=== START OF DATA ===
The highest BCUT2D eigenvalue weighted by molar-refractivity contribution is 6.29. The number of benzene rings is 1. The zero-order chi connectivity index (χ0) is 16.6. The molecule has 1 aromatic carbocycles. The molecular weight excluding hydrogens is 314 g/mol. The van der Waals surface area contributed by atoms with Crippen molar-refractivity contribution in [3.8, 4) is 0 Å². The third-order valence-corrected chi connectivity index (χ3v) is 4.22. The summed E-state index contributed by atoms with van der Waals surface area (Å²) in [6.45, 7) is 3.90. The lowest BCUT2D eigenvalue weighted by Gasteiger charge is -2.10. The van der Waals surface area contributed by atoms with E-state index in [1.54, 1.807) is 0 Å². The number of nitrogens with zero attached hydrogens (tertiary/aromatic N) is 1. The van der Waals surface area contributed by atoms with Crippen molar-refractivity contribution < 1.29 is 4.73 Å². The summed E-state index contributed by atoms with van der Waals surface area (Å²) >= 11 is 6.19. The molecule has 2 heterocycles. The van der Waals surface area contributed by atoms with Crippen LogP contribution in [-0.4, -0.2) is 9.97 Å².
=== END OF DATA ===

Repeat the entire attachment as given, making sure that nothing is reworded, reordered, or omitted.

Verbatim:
The highest BCUT2D eigenvalue weighted by molar-refractivity contribution is 6.29. The number of benzene rings is 1. The zero-order chi connectivity index (χ0) is 16.6. The molecule has 1 aromatic carbocycles. The molecular weight excluding hydrogens is 314 g/mol. The van der Waals surface area contributed by atoms with Crippen molar-refractivity contribution in [3.8, 4) is 0 Å². The third-order valence-corrected chi connectivity index (χ3v) is 4.22. The summed E-state index contributed by atoms with van der Waals surface area (Å²) in [6.45, 7) is 3.90. The lowest BCUT2D eigenvalue weighted by Gasteiger charge is -2.10. The van der Waals surface area contributed by atoms with E-state index in [1.54, 1.807) is 0 Å². The number of nitrogens with zero attached hydrogens (tertiary/aromatic N) is 1. The van der Waals surface area contributed by atoms with Crippen molar-refractivity contribution < 1.29 is 4.73 Å². The summed E-state index contributed by atoms with van der Waals surface area (Å²) >= 11 is 6.19. The molecule has 2 heterocycles. The van der Waals surface area contributed by atoms with Crippen LogP contribution in [-0.4, -0.2) is 9.97 Å².